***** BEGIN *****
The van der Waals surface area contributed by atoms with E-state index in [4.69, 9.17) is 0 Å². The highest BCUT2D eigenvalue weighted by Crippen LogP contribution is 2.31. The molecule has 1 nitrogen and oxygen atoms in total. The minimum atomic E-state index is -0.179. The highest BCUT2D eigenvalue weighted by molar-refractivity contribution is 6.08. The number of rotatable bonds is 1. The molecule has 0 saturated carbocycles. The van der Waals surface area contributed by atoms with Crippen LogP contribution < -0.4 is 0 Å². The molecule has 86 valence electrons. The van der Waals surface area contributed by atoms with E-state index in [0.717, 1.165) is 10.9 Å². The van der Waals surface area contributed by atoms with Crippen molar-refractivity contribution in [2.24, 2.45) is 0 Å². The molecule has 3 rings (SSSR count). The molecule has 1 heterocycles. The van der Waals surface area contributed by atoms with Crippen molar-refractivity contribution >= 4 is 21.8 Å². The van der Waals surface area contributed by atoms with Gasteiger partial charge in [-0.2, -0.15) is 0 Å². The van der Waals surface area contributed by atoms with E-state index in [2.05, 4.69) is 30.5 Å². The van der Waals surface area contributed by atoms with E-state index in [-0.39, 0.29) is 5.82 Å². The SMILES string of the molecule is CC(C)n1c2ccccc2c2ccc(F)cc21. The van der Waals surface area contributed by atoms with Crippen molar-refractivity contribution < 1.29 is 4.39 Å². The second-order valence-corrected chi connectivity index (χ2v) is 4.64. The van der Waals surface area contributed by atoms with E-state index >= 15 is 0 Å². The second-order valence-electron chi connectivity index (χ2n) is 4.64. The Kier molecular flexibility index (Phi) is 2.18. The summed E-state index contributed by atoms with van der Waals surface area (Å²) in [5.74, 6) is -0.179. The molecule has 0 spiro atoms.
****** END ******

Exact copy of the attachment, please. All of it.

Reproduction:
The van der Waals surface area contributed by atoms with E-state index in [4.69, 9.17) is 0 Å². The highest BCUT2D eigenvalue weighted by Crippen LogP contribution is 2.31. The molecule has 1 nitrogen and oxygen atoms in total. The minimum atomic E-state index is -0.179. The highest BCUT2D eigenvalue weighted by molar-refractivity contribution is 6.08. The number of rotatable bonds is 1. The molecule has 0 saturated carbocycles. The van der Waals surface area contributed by atoms with Crippen LogP contribution < -0.4 is 0 Å². The molecule has 86 valence electrons. The van der Waals surface area contributed by atoms with E-state index in [0.717, 1.165) is 10.9 Å². The van der Waals surface area contributed by atoms with Crippen molar-refractivity contribution in [2.24, 2.45) is 0 Å². The molecule has 3 rings (SSSR count). The molecule has 1 heterocycles. The van der Waals surface area contributed by atoms with Crippen molar-refractivity contribution >= 4 is 21.8 Å². The van der Waals surface area contributed by atoms with Gasteiger partial charge in [-0.2, -0.15) is 0 Å². The van der Waals surface area contributed by atoms with E-state index in [2.05, 4.69) is 30.5 Å². The van der Waals surface area contributed by atoms with E-state index in [-0.39, 0.29) is 5.82 Å². The SMILES string of the molecule is CC(C)n1c2ccccc2c2ccc(F)cc21. The van der Waals surface area contributed by atoms with Crippen molar-refractivity contribution < 1.29 is 4.39 Å². The second-order valence-corrected chi connectivity index (χ2v) is 4.64. The van der Waals surface area contributed by atoms with E-state index >= 15 is 0 Å². The second-order valence-electron chi connectivity index (χ2n) is 4.64. The Kier molecular flexibility index (Phi) is 2.18. The summed E-state index contributed by atoms with van der Waals surface area (Å²) in [5.74, 6) is -0.179. The molecule has 0 spiro atoms.